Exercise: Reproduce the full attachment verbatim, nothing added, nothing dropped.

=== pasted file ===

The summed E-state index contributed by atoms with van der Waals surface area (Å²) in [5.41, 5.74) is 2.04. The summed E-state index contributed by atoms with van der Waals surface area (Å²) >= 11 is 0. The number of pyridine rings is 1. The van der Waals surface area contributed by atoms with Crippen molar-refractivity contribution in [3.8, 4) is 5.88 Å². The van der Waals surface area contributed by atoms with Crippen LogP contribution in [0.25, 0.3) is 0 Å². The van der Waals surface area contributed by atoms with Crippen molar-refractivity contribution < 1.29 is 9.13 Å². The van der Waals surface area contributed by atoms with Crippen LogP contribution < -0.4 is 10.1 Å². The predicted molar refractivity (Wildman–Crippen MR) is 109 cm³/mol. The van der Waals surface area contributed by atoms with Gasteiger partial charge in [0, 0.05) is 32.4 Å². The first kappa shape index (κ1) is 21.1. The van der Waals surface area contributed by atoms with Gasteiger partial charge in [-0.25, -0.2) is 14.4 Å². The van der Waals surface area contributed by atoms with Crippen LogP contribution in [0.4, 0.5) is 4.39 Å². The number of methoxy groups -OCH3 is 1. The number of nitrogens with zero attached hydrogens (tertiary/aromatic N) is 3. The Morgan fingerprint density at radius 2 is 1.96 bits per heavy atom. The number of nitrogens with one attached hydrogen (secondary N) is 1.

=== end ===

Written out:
The summed E-state index contributed by atoms with van der Waals surface area (Å²) in [5.41, 5.74) is 2.04. The summed E-state index contributed by atoms with van der Waals surface area (Å²) >= 11 is 0. The number of pyridine rings is 1. The van der Waals surface area contributed by atoms with Crippen molar-refractivity contribution in [3.8, 4) is 5.88 Å². The van der Waals surface area contributed by atoms with Crippen LogP contribution in [0.25, 0.3) is 0 Å². The van der Waals surface area contributed by atoms with Crippen molar-refractivity contribution < 1.29 is 9.13 Å². The van der Waals surface area contributed by atoms with Crippen LogP contribution < -0.4 is 10.1 Å². The predicted molar refractivity (Wildman–Crippen MR) is 109 cm³/mol. The van der Waals surface area contributed by atoms with Gasteiger partial charge in [0, 0.05) is 32.4 Å². The first kappa shape index (κ1) is 21.1. The van der Waals surface area contributed by atoms with Gasteiger partial charge in [-0.25, -0.2) is 14.4 Å². The van der Waals surface area contributed by atoms with Crippen LogP contribution in [0.4, 0.5) is 4.39 Å². The number of methoxy groups -OCH3 is 1. The number of nitrogens with zero attached hydrogens (tertiary/aromatic N) is 3. The Morgan fingerprint density at radius 2 is 1.96 bits per heavy atom. The number of nitrogens with one attached hydrogen (secondary N) is 1.